What do Linux users want from their desktop? The Linux Foundation’s survey has the answers.
While the LF’s third annual desktop Linux survey doesn’t officially end until November 30th, the number of daily respondents have shrunk to a trickle and the Foundation is working on analyzing the results. This is an early look at the raw data.
For starters, almost 20,000 self-selected users filled out this year’s survey compared to fewer than 10,000 in 2006’s survey. The survey, which drew primarily from European users (51.5 percent) followed by North Americans (35.8 percent), found that the vast majority of Linux desktops (68.4 percent) are deployed in SOHOs (small office / home office) and small business settings having one to a hundred PCs running Linux. Medium-sized businesses with user bases of 101 to 500 (9.7 percent) and 1,001 to 5,000 (6.2 percent) Linux desktops came next.
In those businesses and organizations that have deployed Linux desktops, 39.5 percent are running Linux on more than half of their machines. Even in Linux-oriented groups, Windows remains the single most popular desktop system, with 59.6 percent running on half or more of their desktops.
Still, this survey helps support the recent Forrester study, which found that Linux is becoming a credible threat to Windows on the desktop. Indeed, another recent desktop operating system survey, by KACE, a systems management appliance company, found that more Windows users are considering migrating to Mac OS and/or Linux (44 percent) than to Vista (13 percent).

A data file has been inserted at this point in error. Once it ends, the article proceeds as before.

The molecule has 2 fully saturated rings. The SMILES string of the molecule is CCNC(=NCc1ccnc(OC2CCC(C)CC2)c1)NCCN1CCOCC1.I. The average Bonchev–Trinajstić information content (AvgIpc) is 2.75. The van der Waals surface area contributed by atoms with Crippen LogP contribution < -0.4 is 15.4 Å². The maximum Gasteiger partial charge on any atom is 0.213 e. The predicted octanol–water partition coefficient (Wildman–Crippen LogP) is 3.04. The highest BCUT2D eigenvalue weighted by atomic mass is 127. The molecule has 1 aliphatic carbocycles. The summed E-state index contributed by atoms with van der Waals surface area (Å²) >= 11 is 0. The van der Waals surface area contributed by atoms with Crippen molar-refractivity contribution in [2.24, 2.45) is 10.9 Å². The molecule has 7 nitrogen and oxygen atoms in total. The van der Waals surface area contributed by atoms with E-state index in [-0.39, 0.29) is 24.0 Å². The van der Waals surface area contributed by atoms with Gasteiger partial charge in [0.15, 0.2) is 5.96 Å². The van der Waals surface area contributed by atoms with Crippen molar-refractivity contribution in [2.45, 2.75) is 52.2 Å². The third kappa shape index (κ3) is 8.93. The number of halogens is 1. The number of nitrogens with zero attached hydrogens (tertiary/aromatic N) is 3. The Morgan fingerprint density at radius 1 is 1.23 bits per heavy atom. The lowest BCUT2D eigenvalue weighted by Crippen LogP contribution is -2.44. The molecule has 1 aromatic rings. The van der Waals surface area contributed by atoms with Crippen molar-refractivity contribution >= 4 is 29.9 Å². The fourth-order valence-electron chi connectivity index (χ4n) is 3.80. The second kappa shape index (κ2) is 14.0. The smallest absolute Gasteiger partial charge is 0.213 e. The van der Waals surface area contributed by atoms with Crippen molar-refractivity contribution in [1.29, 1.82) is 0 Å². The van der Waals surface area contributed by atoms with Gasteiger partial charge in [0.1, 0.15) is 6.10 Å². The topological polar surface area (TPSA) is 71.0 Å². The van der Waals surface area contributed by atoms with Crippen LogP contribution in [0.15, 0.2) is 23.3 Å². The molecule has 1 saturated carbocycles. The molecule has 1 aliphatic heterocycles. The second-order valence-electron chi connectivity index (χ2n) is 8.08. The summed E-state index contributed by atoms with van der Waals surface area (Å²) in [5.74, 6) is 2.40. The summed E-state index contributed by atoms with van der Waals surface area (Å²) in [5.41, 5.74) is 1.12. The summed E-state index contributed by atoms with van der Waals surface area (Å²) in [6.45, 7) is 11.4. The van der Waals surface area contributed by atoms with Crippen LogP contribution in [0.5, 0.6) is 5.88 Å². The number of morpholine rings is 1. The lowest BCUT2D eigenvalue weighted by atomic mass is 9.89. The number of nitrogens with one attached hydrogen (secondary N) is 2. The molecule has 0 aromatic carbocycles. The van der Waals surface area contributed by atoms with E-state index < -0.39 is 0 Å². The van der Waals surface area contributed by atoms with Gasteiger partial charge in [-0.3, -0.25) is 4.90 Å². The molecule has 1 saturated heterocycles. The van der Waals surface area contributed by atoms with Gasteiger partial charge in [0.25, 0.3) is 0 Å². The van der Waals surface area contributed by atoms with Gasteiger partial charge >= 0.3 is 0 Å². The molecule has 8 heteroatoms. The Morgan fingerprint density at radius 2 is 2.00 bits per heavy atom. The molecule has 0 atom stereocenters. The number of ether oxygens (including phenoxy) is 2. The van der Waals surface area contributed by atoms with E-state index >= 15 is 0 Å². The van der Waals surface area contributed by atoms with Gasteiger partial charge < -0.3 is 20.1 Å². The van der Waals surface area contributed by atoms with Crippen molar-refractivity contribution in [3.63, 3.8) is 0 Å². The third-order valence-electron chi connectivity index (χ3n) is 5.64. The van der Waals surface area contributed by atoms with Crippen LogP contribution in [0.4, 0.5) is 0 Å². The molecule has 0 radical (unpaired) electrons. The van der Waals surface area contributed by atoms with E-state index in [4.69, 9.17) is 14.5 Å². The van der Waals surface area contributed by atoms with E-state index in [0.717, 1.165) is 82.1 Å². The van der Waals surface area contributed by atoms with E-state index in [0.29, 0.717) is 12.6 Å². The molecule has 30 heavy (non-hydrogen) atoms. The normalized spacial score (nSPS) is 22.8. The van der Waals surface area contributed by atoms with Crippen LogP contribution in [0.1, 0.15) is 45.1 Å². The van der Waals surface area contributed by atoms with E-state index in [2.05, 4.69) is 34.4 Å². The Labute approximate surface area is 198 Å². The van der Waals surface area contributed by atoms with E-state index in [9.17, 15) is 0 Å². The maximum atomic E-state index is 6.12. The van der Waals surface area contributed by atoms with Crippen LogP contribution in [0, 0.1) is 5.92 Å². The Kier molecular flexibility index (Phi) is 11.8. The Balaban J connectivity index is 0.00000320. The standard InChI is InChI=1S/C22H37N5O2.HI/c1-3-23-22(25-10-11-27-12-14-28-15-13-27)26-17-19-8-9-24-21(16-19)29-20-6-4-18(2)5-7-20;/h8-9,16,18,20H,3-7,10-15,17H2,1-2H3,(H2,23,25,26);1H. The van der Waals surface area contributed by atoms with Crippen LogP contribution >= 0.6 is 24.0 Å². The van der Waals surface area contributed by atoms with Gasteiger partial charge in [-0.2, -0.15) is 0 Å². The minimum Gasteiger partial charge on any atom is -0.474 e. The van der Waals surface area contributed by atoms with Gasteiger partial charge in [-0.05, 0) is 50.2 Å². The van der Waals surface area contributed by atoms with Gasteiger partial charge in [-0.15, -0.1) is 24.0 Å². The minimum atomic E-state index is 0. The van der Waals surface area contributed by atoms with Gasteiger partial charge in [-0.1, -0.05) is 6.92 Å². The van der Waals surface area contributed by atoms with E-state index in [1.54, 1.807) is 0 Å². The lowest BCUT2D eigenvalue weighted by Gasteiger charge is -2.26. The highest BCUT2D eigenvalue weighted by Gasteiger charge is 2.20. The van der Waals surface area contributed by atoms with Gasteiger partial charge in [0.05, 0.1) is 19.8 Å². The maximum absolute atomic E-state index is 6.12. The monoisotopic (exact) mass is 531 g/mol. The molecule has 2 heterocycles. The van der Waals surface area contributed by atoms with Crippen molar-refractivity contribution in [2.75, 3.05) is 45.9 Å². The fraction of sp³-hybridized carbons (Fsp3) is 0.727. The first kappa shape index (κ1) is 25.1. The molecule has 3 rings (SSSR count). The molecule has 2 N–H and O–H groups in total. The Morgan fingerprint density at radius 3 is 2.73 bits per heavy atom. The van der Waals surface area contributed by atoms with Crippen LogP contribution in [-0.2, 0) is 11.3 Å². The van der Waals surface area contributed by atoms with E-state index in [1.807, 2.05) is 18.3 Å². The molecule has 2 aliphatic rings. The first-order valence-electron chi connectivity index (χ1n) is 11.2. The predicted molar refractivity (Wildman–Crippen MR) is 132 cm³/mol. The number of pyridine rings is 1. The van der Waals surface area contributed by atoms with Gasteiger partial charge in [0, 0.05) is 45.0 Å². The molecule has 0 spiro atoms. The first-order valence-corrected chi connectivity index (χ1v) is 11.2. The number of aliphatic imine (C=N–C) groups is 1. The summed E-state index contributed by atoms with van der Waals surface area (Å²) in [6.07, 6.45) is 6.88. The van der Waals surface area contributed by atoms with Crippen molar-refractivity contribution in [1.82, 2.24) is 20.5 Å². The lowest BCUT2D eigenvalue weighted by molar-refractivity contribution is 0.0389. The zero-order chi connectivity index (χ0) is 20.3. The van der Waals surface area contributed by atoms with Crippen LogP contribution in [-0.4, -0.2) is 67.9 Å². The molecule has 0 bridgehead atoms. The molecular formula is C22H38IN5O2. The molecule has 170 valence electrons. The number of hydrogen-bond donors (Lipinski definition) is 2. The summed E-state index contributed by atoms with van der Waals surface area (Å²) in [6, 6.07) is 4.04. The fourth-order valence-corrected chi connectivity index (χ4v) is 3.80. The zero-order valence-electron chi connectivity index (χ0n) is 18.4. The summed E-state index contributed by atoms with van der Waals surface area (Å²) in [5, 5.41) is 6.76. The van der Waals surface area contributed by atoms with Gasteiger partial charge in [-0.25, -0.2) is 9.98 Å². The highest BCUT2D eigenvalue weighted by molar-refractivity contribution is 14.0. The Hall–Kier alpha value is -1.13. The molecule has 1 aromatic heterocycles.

Another interesting result from the LF survey is that in most company and organizations, the Linux desktop is more commonly used than Linux servers. From almost the beginning of Linux’s business acceptance it has always been assumed that Linux was, is, and would continue to be more of a force on servers than on desktops. That appears to be changing.
A related surprise is that Linux desktops are no longer primarily used by developers or engineers. The survey found that 64 percent of Linux desktops are being used as client desktops. That is to say they’re being used as replacements for ordinary Windows desktops rather than for high-end workstations. Many companies and groups (51.4 percent) are, of course, also using Linux as a developer’s desktop.
These Linux desktop deployments are, for the most part (62.2 percent), real office deployments. Only a minority are deploying Linux in pilot tests.
Only 16.3 percent say they will not be using Linux on their desktops. Since this is an open survey for users who are interested in the Linux desktop, I suspect that this particular result indicates Windows users trying to twist the survey’s results. As a survey of Linux desktop users, which deliberately tried to attract such users, the survey’s bias is clearly toward the Linux desktop. Thus, the number of users who claim not to be using Linux should be taken with a grain of salt.
This conclusion is also supported by another survey question: “Do you have enough confidence in Linux today to use it for mission-critical applications?” There, the answer was 74.3 percent absolutely had that much trust in Linux, with 18.3 percent saying that they probably trusted Linux enough for mission critical use.
So what desktop Linux are people using in their organizations? The answer, which comes as no great surprise to anyone who’s been following desktop Linux lately, is the Ubuntu family of Linuxes, at 54.1 percent. This was followed by the Red Hat family — RHEL (Red Hat Enterprise Linux/Fedora/CentOS) — with 50.2 percent. The Novell SUSE group — SLED (SUSE Linux Enterprise Desktop) and openSUSE — came in third, with 35.2 percent